The Post-Journal

Athlete of Month

(Editor’s Note – Following is the story that will appear in Sport on Danny O’Neill, brilliant young local golfer. The magazine selected O’Neill as its “Teen Age Athlete of the Month.” He was nominated by Pete Hubbell, sports director at station WJTN, who wrote the story. The magazine goes on sale locally May 15.)

Former U.S. Open champion Ken Venturi stood on the green, along with 1968 Masters winner Bob Goalby. But the cheers were directed at a third golfer, 17-year-old Jamestown, New York, High School senior Danny O’Neill, who had just coolly dropped a 30-foot putt for a birdie on a hole considered difficult for even the pros. As the crowd roared its approval, Venturi walked over to the slender 5-7, 145 pound youngster, threw his arm around his shoulders and congratulated him.

“He’s got a lot of good natural ability and a lot of potential,” Venturi said a few minutes later in the clubhouse, after his young playing partner had completed the exhibition round with a 75. “He plays a real strong game, added Goalby, who had been particularly impressed by Danny’s man-sized drives of between 260 and 275 yards.

Danny’s talent may have surprised the two pros, who were just passing through Western New York State, but people in and around Jamestown had long since grown used to the idea of the O’Neill boy playing golf like a man. They’ve known what he can do since 1966, when, as a 15-year-old, Danny first competed against and defeated adults in a tournament.

The tournament was the Chautauqua County Men’s Amateur Championship. Danny was going to play in the Junior Division until a friend advised him to “concentrate on winning the whole thing.” Danny did, and shot a two-under-par 70 to easily take the title. It was a big day in his life, but perhaps even a bigger one to his father, Bob O’Neill, who viewed Danny’s victory as a graduation of sorts. When Danny first became interested in sports, he had nursed ambitions to become a major-league baseball player. But the elder O’Neill, recognizing that his son’s small frame would be a handicap in baseball, steered him toward golf and began to teach him the game when he was only ten years old. Being a four-handicap player himself, Bob O’Neill was well qualified to teach, but even in his fondest dreams he never thought Danny would progress so far, so fast. For one thing, the pupil now has a lower handicap than the teacher: Danny’s is a one.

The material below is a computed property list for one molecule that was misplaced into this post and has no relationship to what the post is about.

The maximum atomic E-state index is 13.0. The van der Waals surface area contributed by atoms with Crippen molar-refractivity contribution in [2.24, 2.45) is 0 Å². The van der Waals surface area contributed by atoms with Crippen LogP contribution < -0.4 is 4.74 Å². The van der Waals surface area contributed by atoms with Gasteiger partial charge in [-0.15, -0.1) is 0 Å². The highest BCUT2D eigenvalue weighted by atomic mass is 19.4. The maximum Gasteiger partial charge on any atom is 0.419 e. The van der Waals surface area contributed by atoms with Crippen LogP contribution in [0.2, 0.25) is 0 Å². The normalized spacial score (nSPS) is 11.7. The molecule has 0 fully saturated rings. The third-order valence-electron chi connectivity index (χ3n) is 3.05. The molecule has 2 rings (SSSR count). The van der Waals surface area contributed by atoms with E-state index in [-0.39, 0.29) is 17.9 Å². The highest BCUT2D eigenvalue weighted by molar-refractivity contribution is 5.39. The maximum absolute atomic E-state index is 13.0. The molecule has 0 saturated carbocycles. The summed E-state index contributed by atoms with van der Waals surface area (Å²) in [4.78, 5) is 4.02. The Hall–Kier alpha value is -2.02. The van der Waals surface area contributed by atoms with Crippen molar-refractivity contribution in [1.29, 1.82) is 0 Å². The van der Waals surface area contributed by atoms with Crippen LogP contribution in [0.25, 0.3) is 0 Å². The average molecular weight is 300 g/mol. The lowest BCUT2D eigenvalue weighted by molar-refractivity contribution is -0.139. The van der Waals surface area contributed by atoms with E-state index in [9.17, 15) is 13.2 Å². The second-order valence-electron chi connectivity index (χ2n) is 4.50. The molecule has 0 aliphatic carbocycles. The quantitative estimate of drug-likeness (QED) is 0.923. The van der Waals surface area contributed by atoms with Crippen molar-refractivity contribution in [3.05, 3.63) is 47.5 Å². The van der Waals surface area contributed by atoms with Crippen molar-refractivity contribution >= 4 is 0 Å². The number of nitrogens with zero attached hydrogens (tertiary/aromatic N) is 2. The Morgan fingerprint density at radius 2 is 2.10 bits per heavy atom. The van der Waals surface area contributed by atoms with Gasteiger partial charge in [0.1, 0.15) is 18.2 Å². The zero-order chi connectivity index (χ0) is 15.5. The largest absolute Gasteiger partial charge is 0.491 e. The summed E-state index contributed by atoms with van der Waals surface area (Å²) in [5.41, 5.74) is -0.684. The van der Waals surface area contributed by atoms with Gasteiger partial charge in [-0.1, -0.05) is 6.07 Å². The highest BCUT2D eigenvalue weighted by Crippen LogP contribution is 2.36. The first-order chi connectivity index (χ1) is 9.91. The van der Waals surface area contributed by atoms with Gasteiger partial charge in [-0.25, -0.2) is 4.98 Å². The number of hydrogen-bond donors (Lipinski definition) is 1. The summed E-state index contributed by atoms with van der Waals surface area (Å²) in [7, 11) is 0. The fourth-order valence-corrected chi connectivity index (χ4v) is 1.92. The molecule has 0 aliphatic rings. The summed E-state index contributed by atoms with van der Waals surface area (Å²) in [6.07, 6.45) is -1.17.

After his Chautauqua victory, Danny went on to finish high up in the 1967 East Aurora Junior Invitational, a tournament attracting some of the finest junior golfers in the East. Back home in Jamestown, he played the No. 1 position for the school golf team, despite the fact that he was only a sophomore, and led it to a 14-2 record. But these achievements were only warm-ups to his banner 1968 season.

First, Danny led Jamestown High to a 16-0 record. Then he reached the finals of the Buffalo District Junior tournament, finished high in the New York State Junior tournament, qualified for the State Men’s Amateur and won the Chautauqua Amateur for the second time. The latter two achievements momentarily placed him in a quandary. Among his prizes for winning the Chautauqua, was the opportunity to play in the exhibition with Venturi and Goalby. But the exhibition was scheduled for the same day as the State Men’s Amateur tournament. On the assumption that he might not again get to play with golfers the caliber of Venturi and Goalby, Danny chose to participate in the exhibition. He never regretted it.

But as big a thrill as it was, the exhibition paled in excitement next to Danny’s performance in the Buffalo District Golf Association’s annual Tournament held at the end of August. Competing against some of the area’s finest men golfers, Danny fired rounds of 74, 74, 72, and 72 to become the youngest champion in the 45-year history of the tournament.

Though he often defeats men on a golf course, in most other respects Danny is a typical high school boy. He is a two-time member of the student council, an above- average student an, like most seniors, has been spending a lot of time thinking about college. And a lot of colleges have been thinking about him, as evidenced by the large number of offers he has received. Penn State, Ohio State, and Maryland seem to have the inside track. Danny plans to study his father’s specialty, physiotherapy.

After college? He doesn’t know. Both Danny and his family feel it’s too early to talk about the possibility of professional golf, but the thought, of course, can’t completely be dismissed. After all, how many 17-year-old golfers can steal applause from such top professionals as Ken Venturi and Bob Goalby?

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